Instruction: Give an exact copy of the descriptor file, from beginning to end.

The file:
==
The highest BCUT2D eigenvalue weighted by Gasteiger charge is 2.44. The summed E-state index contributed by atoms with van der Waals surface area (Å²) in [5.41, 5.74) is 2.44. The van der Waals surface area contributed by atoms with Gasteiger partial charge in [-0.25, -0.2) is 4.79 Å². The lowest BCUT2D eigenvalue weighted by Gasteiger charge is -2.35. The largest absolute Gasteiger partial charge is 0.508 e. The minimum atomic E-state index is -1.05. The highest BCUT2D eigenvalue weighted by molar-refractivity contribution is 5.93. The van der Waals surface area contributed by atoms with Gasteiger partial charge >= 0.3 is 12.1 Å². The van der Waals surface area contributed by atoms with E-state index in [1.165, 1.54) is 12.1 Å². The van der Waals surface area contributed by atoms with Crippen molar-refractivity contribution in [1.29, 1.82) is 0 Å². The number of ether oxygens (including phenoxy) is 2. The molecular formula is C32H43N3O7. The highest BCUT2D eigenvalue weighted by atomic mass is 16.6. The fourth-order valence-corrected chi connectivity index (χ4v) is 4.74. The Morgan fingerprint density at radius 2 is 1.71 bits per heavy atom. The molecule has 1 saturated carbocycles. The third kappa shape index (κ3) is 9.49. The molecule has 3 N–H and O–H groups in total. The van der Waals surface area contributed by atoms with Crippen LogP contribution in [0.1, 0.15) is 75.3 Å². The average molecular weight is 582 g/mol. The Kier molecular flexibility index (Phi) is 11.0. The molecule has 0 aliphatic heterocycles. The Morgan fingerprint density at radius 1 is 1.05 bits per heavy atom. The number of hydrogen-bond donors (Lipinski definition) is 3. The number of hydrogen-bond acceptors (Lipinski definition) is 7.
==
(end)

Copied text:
The highest BCUT2D eigenvalue weighted by Gasteiger charge is 2.44. The summed E-state index contributed by atoms with van der Waals surface area (Å²) in [5.41, 5.74) is 2.44. The van der Waals surface area contributed by atoms with Gasteiger partial charge in [-0.25, -0.2) is 4.79 Å². The lowest BCUT2D eigenvalue weighted by Gasteiger charge is -2.35. The largest absolute Gasteiger partial charge is 0.508 e. The minimum atomic E-state index is -1.05. The highest BCUT2D eigenvalue weighted by molar-refractivity contribution is 5.93. The van der Waals surface area contributed by atoms with Gasteiger partial charge >= 0.3 is 12.1 Å². The van der Waals surface area contributed by atoms with E-state index in [1.165, 1.54) is 12.1 Å². The van der Waals surface area contributed by atoms with Crippen molar-refractivity contribution in [1.29, 1.82) is 0 Å². The number of ether oxygens (including phenoxy) is 2. The molecular formula is C32H43N3O7. The highest BCUT2D eigenvalue weighted by atomic mass is 16.6. The fourth-order valence-corrected chi connectivity index (χ4v) is 4.74. The Morgan fingerprint density at radius 2 is 1.71 bits per heavy atom. The molecule has 1 saturated carbocycles. The third kappa shape index (κ3) is 9.49. The molecule has 3 N–H and O–H groups in total. The van der Waals surface area contributed by atoms with Crippen LogP contribution in [0.1, 0.15) is 75.3 Å². The average molecular weight is 582 g/mol. The Kier molecular flexibility index (Phi) is 11.0. The molecule has 0 aliphatic heterocycles. The Morgan fingerprint density at radius 1 is 1.05 bits per heavy atom. The number of hydrogen-bond donors (Lipinski definition) is 3. The number of hydrogen-bond acceptors (Lipinski definition) is 7.